Friday, November 12, 2010
know your grapes
During a recent visit to New York, I found myself craving a classic diner breakfast one Saturday morning. I ducked into the Chelsea Square Restaurant on 23rd and 9th avenue, but there were dozens of other choices as I walked from Grand Central to the West Village.
I thought to myself, how is it that while food options in the city have exploded since I first visited NYC thirty years ago, I can still have essentially the same delicious, greasy urban family-owned Manhattan breakfast experience I enjoyed back then? Indeed, except for a few unconvincing menu nods to vegetarians and a couple non-Greek ethnic offerings, it could have been 1974 at the Chelsea Square Restaurant. (It’s been there since 1965, according to a newspaper clipping on the wall.)
As usual, I immediately translated this puzzlement to my ongoing worry over the state of bookselling. How is it that this sector of independent food retailing survives? Like booksellers, they are selling a product that is widely available in cheaper incarnations, has a short shelf life, and is subject to the fickle whims of popular taste. What is the secret of their resilience?
Also as usual, I’m not afraid to generalize even though I may not know what I’m talking about. (What really is the state of the NYC diner business? Maybe it’s on the verge of collapse.) But I noticed a few things the diners do that can’t hurt:
- Food quality is consistent and good, portions are big, prices are reasonable. People know what to expect and they get it;
- It’s a space that’s welcoming to all comers and classes;
- There’s always a very hands-on management;
- There’s no apparent skimping on staff and service;
- Regulars are greeted by name;
- There are gestures toward change but nothing dramatic. The fried potatoes will always have that distinctly orange NYC diner glow.
Of course, real estate and myriad other issues make running a small business in Manhattan a nightmare. But I’m always struck by how much neighborhood retail and services seem to thrive there, benefiting from high population density and low car use. Those conditions aren’t necessarily extant where most indie booksellers ply their trade. (I think of my own charming neighborhood shopping street and its bookstore, cleaners, drug and grocery- and relative dearth of pedestrian traffic.) But I do think there are some universal survival lessons to be found in the resilient greasy spoons of Manhattan.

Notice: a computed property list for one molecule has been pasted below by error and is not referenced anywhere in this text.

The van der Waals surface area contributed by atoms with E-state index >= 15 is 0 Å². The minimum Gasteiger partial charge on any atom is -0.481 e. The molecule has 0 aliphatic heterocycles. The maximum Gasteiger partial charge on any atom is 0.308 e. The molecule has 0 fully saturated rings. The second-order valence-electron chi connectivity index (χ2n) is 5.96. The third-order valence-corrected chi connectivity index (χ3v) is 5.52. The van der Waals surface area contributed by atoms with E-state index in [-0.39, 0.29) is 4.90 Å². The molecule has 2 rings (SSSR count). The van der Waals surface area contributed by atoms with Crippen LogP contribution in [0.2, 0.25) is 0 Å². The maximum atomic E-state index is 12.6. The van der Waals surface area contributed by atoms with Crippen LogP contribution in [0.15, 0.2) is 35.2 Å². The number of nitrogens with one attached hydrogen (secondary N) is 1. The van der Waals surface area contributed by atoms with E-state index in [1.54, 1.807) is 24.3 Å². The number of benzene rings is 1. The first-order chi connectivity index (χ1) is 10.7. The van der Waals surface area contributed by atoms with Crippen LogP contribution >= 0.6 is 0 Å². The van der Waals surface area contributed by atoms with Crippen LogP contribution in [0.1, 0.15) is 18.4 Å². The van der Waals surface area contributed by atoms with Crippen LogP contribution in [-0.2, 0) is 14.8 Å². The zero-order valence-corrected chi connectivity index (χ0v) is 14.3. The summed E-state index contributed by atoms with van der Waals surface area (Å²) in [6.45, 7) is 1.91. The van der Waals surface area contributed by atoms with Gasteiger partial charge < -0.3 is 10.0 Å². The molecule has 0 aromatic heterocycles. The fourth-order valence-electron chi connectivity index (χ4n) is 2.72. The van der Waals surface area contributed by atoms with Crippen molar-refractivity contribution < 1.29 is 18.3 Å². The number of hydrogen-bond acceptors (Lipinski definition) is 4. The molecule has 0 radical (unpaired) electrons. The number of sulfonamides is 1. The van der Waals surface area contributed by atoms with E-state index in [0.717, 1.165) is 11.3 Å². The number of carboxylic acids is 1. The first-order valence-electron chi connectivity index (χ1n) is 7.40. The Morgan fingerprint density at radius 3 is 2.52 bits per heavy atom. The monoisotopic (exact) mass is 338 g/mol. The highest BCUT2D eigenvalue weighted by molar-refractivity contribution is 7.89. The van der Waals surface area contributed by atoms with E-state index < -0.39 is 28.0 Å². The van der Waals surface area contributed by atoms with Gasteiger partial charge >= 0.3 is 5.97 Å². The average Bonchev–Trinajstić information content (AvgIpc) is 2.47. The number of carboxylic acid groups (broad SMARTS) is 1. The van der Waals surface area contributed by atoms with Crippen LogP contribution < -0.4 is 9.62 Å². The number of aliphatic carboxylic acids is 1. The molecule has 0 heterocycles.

About a week later, I returned to Milwaukee and took my mother out to breakfast. Though she is a woman who thinks that if you’ve paid more than five dollars for a meal you’ve probably been robbed, I wanted to try out a new breakfast place that’s gotten rave reviews.
Blue's Egg is the anti-Chelsea Square. The menu is elaborate, trendy, and chef-driven. There is a mission statement. Some of your bill goes to worthy causes. It is a comfortable space that turns into a sophisticated bar/bistro at night.
Mom was not that impressed with the fancy menu and wordy descriptions. “Eggs are eggs,” she observed. But Blue’s Egg improbably won her over with the smallest gesture, something that I hadn’t even noticed but which she couldn’t stop talking about: they served a small bowl of grapes before they’d even taken our order.
And, once again, I couldn’t help thinking about bookselling applications.
I wonder if building a competitive edge on a foundation of big abstractions is enough anymore. Concepts like “we have a big inventory” or “we have a knowledgeable staff” sound good, but as a customer I’m more apt to get the itch to visit my favorite bookstore because of particulars: I want to see what's on that one really smart display table that changes every week, not because the store stocks a lot of books in general. Or because it’s Saturday and I know Bev will be working, not because of the smart staff in general.
And, to get back to the grapes, as much as I’m drawn to stores that will predictably satisfy my specific book urges, I also like places that will find ways to surprise me with small gestures. You can’t really say in advance what the gesture should be – that’s the point- but anything that makes a customer leave the store smiling probably counts. (A water bowl for dogs outside the door, corny as it sounds, always makes me feel better about a business.)
Many of my retail choices are based on convenience. But beyond that, where more discretionary retail loyalties come into play, my affection tends to go to places that satisfy some small, idiosyncratic preferences. And to those who have mastered the art of the gesture.
For years before it was swallowed and stripped of any hint of personality, Midwest Airlines baked and served chocolate chip cookies on board their planes. Incredible. Milwaukee people still talk about that, wistfully.
Than Brothers Vietnamese restaurant on University Way in Seattle follows up your pho with a complimentary plate of delicious little cream puffs. The place is always packed.
Almost before you sit down at Ann Sather’s Swedish restaurants in Chicago you’re presented with a delicious basket of cinnamon rolls and limpa bread. New customers are dazzled and old ones keep coming back for it.
And my local food co-op, Outpost Natural Foods, which I support for many reasons, wouldn’t get a fraction of my business were it not for Little Oaties, the most delicious cookies on the planet. It’s one item among thousands, but addicting enough to get me there regularly.
The challenges of running a viable business are so immense, and it must be annoying to hear kibitzing from the sidelines. But speaking as one book-lover and former bookseller, I’d advise my colleagues to step back and ask themselves- keeping in mind Mrs. Eklund’s breakfast reaction- “What are my grapes?”